Maybe you've already guessed that I now go out and canvass for him — with his cards — and when I land an account that pays, say, $30 a month . . . he gives me a $90 check. For the one day per week that I put in for him, I average $100 to $150! And I've narrowed my own work time down to one six- or seven-hour day a week, at $60 to $80 for that one day. That may sound like a lot per hour, but  this area has a high cost of living,  I've picked up a few car showrooms and such, and  after nearly a year, I've gotten very efficient at cleaning glass (I can handle a good-sized store in an hour).
A friend of mine has a rural route in an area north of here, and he does well working for just few stores in each little town . . . so there's a lot of potential out there for making very good money cleaning windows. It's pretty easy work, too, once you get down to it. I've found window washing to be the perfect profession for me. Maybe you will too!
Of all MOTHER's home business articles, I've always been most inspired by the one on casual Dennis Murphy and his candle business ("How to Make $1,000 a Week Making Candles", MOTHER NO. it). Dennis seemed to know all about right livelihood: He hired his friends as much to help them as to help himself. He knew how to please his customers and still make a good living. He knew when to stop, and he encouraged other craftsy folks (like me!) to adapt his business techniques to their handiwork.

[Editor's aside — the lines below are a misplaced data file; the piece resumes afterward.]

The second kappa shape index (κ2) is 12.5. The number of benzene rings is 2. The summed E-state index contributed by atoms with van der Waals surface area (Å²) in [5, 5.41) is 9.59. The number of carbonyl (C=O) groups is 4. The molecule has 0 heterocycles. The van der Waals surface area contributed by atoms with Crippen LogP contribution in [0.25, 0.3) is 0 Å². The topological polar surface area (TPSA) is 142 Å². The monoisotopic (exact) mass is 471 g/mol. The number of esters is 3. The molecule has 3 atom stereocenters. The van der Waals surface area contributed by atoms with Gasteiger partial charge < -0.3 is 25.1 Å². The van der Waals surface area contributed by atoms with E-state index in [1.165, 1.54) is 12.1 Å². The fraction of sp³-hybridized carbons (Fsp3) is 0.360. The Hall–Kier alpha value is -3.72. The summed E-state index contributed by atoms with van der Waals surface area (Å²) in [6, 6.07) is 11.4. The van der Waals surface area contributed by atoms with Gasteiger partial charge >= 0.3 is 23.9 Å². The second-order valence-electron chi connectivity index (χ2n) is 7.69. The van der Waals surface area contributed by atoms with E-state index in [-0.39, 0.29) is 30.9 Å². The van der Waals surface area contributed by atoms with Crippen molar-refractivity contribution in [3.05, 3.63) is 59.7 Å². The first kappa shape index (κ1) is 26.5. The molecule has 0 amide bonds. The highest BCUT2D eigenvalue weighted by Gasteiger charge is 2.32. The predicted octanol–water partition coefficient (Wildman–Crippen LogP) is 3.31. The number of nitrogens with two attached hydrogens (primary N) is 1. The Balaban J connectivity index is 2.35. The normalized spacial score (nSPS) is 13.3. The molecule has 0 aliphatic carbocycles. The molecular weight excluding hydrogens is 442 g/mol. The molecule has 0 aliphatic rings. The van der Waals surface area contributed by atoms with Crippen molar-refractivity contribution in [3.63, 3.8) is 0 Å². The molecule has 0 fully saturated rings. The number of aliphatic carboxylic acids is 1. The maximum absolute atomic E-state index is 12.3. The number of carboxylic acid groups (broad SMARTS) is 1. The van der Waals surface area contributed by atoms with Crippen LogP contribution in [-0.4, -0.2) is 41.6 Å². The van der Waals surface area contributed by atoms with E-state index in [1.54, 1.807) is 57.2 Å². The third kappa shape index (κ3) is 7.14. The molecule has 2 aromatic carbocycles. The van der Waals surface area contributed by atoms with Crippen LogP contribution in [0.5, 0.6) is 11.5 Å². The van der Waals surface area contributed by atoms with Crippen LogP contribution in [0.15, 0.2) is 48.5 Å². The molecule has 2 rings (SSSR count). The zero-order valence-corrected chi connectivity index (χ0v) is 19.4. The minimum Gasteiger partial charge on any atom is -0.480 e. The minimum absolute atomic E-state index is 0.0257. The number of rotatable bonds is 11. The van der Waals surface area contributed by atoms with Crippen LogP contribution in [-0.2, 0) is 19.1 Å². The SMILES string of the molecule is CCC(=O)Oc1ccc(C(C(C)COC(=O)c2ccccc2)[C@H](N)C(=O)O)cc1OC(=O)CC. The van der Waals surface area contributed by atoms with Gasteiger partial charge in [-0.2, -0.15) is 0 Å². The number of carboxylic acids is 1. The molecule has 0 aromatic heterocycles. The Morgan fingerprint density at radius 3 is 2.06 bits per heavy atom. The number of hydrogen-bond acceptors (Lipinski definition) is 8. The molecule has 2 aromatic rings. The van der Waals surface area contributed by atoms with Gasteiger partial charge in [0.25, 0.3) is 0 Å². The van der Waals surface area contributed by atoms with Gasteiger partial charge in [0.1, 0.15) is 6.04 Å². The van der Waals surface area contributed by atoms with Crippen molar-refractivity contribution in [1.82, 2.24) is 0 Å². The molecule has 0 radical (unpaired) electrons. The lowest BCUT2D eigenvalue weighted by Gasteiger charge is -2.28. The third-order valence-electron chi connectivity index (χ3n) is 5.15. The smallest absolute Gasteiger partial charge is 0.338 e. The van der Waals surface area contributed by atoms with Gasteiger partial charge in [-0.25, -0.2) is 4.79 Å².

My own craft is macrame, so — spurred on by Dennis — I worked feverishly for several weeks to create some simple but beautiful planter and wall hanging designs, then tried to market my products. NO LUCK WHATSOEVER. I took Dennis's advice and went to small shops, church benefits, and outdoor crafts fairs, but no one was buying macrame.
I was not only discouraged, but confused. Then it occurred to me that — whenever I was making up my items — it was often impossible to work in public, since I was always being interrupted by folks who wanted to learn how to knot. The solution to my problem was suddenly evident: Don't sell it, teach it!
I organized a weekly macrame workshop, and (for the first class) designed an uncomplicated project that could be completed in one evening. Actually, to encourage the group to come back for another lesson, I designed two projects at that point .. . one using only a square knot and the other a double half-hitch (see "Macrame" in MOTHER NO. 11). Then I made up a demonstrate tion board, some individual work boards, and some kits.
The eight women at my opening class were delighted when they actually finished a macrame plant hanger. Each of them gave me $5.00, and I not only had all my starting out equipment paid for but made a small profit that very first night!